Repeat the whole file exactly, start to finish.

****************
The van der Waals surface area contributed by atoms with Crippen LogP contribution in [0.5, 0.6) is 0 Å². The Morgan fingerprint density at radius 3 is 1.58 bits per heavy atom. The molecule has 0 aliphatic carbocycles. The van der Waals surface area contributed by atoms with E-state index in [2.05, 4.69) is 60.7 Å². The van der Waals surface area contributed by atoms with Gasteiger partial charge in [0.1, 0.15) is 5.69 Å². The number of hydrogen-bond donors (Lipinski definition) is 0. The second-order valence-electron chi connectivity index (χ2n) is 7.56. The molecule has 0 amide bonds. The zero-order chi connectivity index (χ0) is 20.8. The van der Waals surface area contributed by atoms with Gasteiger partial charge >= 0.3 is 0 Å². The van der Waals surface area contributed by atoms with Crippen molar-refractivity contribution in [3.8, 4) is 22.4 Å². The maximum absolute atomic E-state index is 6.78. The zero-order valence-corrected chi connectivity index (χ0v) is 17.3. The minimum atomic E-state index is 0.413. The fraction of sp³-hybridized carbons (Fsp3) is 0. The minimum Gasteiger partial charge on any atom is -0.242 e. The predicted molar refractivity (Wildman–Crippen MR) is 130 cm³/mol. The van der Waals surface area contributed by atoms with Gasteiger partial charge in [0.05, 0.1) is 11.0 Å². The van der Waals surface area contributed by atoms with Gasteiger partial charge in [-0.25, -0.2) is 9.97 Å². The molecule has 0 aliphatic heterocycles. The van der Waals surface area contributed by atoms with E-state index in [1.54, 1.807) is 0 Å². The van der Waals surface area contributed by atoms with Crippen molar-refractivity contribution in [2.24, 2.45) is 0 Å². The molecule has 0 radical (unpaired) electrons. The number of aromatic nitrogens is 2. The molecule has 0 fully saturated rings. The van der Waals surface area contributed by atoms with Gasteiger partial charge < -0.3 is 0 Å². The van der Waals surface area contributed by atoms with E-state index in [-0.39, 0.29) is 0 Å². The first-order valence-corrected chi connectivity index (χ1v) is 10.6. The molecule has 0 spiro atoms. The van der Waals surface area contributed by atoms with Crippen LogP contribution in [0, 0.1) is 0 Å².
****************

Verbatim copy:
The van der Waals surface area contributed by atoms with Crippen LogP contribution in [0.5, 0.6) is 0 Å². The Morgan fingerprint density at radius 3 is 1.58 bits per heavy atom. The molecule has 0 aliphatic carbocycles. The van der Waals surface area contributed by atoms with E-state index in [2.05, 4.69) is 60.7 Å². The van der Waals surface area contributed by atoms with Gasteiger partial charge in [0.1, 0.15) is 5.69 Å². The number of hydrogen-bond donors (Lipinski definition) is 0. The second-order valence-electron chi connectivity index (χ2n) is 7.56. The molecule has 0 amide bonds. The zero-order chi connectivity index (χ0) is 20.8. The van der Waals surface area contributed by atoms with Gasteiger partial charge >= 0.3 is 0 Å². The van der Waals surface area contributed by atoms with Crippen molar-refractivity contribution in [3.8, 4) is 22.4 Å². The maximum absolute atomic E-state index is 6.78. The zero-order valence-corrected chi connectivity index (χ0v) is 17.3. The minimum atomic E-state index is 0.413. The fraction of sp³-hybridized carbons (Fsp3) is 0. The minimum Gasteiger partial charge on any atom is -0.242 e. The predicted molar refractivity (Wildman–Crippen MR) is 130 cm³/mol. The van der Waals surface area contributed by atoms with Gasteiger partial charge in [0.05, 0.1) is 11.0 Å². The van der Waals surface area contributed by atoms with Gasteiger partial charge in [-0.25, -0.2) is 9.97 Å². The molecule has 0 aliphatic heterocycles. The van der Waals surface area contributed by atoms with E-state index in [1.54, 1.807) is 0 Å². The van der Waals surface area contributed by atoms with Crippen molar-refractivity contribution in [2.24, 2.45) is 0 Å². The molecule has 0 radical (unpaired) electrons. The number of aromatic nitrogens is 2. The molecule has 0 fully saturated rings. The van der Waals surface area contributed by atoms with Gasteiger partial charge < -0.3 is 0 Å². The van der Waals surface area contributed by atoms with E-state index in [-0.39, 0.29) is 0 Å². The first-order valence-corrected chi connectivity index (χ1v) is 10.6. The molecule has 0 spiro atoms. The van der Waals surface area contributed by atoms with Crippen LogP contribution in [0, 0.1) is 0 Å².